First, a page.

It cumulates at the play Laura has put on. Laura happens to make a remark about Evie’s looks, and Ben reminds his mother that she hasn’t even seen Evie before. He then realizes what his mother must have done. He is dressed as a tree, and obviously very upset, and halfway through it, he just walks off the stage. He cycles to Evie’s house, and shouts through the letterbox, telling her that his mum was lying, that she’s his best friend and that he needs her. Evie at this point is drunk again, lying on the couch. She hears him however, and gets up to go after him. Ben has already given up and cycled back. He goes back on the stage, and his mum, who is narrating, is clearly relieved. During the most dramatic part of the play, Evie bursts in, demanding that Ben leave with her. Ben is clearly delighted, and Evie gets up and makes a dramatic speech that gets the whole crowd going. She then makes them all start swaying and dancing, and brings Ben out of the auditorium. Laura follows him.

When they are outside, Laura shouts at Evie, and demands her son back. Ben loses it with his mother, accusing her of being a hypocrite, preaching about god when she’s been having an affair with someone else. Before he can go any further, Mr. Something, fully dressed as a woman, drives Laura’s car straight at her and runs her over.

Obviously a few week have past, and Ben is going to see his mother in hospital. She has survived, and she is happy to see him. She holds his hand and talks to him, but it’s obvious that he doesn’t really care what she thinks now. On the way out of the hospital, he meets Sarah (remember, his crush) who tells him that she knows about his mother and Peter’s affair. She launches into a speech about how he should have faith in God, and God’s love, to which he replies, with what I thought was the best line in the movie.

“F*** off, Sarah.”

There is a scene in his garden. Ben is putting up a tent, and his dad comes out. After a bit of meaningless conversation, in which we learn that Laura has now moved to live with Peter, Ben gets angry, and shouts at his dad for never standing up to his mother, and says that his dad should have demanded a divorce, after the was she treated him. His dad surprises him by telling him that it was he who asked for a divorce. He tells Ben that he loves him, and Ben replies that he loves him too. His dad then says: “Good” and becomes very awkward, helping him put up the tent. Ben tells his dad that he wants to live outside in the tent for a while.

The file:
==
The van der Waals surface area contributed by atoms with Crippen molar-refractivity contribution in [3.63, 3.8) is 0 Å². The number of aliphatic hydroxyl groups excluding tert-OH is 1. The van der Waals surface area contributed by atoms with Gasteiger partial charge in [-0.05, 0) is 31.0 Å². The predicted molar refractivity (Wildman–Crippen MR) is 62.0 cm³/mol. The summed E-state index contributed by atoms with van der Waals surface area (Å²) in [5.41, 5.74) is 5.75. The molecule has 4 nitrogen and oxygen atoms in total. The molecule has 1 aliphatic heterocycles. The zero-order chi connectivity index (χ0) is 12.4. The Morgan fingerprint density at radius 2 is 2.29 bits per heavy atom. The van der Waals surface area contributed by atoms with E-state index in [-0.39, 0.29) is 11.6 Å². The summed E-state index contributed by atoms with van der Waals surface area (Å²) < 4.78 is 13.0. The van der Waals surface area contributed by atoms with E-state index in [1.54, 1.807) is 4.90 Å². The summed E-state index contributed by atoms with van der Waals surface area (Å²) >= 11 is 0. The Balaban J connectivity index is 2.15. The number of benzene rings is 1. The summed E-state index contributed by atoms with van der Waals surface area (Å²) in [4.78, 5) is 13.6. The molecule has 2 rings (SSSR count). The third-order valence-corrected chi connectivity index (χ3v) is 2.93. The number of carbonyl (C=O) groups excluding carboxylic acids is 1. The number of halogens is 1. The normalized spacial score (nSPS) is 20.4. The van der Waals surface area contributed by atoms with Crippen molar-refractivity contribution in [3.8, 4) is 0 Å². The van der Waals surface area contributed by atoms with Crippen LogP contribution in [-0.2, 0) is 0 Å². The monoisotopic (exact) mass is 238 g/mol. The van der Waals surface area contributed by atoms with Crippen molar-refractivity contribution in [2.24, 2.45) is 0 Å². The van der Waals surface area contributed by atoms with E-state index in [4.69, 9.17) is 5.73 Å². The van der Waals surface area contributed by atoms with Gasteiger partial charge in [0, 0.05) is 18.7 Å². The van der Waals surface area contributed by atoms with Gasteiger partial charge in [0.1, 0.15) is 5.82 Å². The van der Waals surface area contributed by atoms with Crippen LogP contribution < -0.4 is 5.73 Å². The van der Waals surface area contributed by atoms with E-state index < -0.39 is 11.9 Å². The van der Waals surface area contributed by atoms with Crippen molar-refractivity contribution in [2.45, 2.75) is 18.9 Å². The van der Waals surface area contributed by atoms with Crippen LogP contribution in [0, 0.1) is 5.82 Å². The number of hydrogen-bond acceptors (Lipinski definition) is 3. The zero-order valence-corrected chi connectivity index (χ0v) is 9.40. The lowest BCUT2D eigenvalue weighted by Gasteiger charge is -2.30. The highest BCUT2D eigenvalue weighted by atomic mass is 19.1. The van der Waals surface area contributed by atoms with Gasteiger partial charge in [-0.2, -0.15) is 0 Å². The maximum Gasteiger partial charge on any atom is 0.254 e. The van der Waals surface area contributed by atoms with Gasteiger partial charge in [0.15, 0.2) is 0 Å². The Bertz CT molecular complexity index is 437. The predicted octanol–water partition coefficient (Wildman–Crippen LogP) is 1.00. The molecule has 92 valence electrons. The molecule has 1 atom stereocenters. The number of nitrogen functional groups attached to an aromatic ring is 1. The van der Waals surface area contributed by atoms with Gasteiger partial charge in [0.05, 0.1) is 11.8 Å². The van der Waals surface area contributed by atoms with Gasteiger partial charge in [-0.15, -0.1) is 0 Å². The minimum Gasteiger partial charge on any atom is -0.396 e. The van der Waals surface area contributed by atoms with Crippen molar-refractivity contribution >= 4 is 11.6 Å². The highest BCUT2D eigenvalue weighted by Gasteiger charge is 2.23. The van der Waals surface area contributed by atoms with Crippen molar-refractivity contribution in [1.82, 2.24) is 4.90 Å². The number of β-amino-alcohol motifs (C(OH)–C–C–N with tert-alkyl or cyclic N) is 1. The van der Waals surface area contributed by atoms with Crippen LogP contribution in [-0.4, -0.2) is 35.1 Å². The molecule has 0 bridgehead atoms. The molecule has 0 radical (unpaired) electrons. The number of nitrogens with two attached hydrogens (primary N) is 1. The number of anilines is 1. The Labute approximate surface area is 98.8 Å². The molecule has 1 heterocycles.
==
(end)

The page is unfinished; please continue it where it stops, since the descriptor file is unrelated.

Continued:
After that, he goes to visit Evie, who is visibly much less depressed than before. He tells her that he is living on his own in the garden, that he got a job in a bookstore, and that he wants to go to college and study English. She says some nice things about how lovely Ben is, and the film ends with Ben walking over a hill in Hempstead.

Ok, that was the breakdown, and now the review.

I loved this movie. It is one of those rare little gems that pop up now and then, that affect you on a personal level. It quite simply has a lot of heart. By the time you’re halfway through the film, you really care about Ben and Evie, which, in my opinion, is rare in movies nowadays. This film wasn’t made to make money, or attract an audience, it was made to tell a story, and it tells it beautifully with just the right amount of comedy and drama. It made me think about my own life.

The acting, well, I think it was spot on. I know you all want to know about Rupert, so I’ll skim over the rest of them for a while. Laura Linney was, as always, absolutely flawless, and convincing. She was a really horrible character, but I felt the tiniest bit of pity for her a t the end. Julie Walters was fabulous as always, wonderfully crazy and just as wonderfully depressed. You really, really, love her character, at least I did, and her on screen chemistry with Rupert was spot on.

And as for Rupert, I know that a certain bloke called Ciaran from Mugglenet said that Rupert wasn’t great at the start, but this is complete b****x, I’m afraid.

I went into the cinema expecting to see a little bit of Ron, at least, and instead saw a character who was his polar opposite. Even his facial expressions were totally un-Ron.

He was very awkward at the beginning, and very uptight, which was great, because you could see his character loosening up as the movie progressed. He was at his best during the later scenes, particularly when he was yelling at his mother, in the garden with his dad, and anytime he was with Evie. He conveyed emotion brilliantly, and I really, really felt for him, and I loved his character. This is hard to explain, but I didn’t see Rupert on the screen, like I do when I watch Harry Potter, I saw Ben. He was totally and utterly convincing. I think that doing this movie was the best thing Rupert could do for his career, because, if nothing else, he’s proved that he is a damm good actor.

And what a body he has!

I would give this movie a 9/10. I’m only taking a point off because some biased people will say I only gave it a 10/10 because Rupert was in it, which believe me, is not true. I have been an avid movie lover for many years, and my love for Rupert has never stopped me from being critical of the films he has so far been in, such as the Prisoner of Azkaban, which I thought was crap. And since I don’t care what anyone thinks, to hell with it, scratch that, I give this film 10/10.

As a final word, I would just like to say: If you don’t love this movie, you don’t have a heart… And I don’t care how unprofessional that sounds…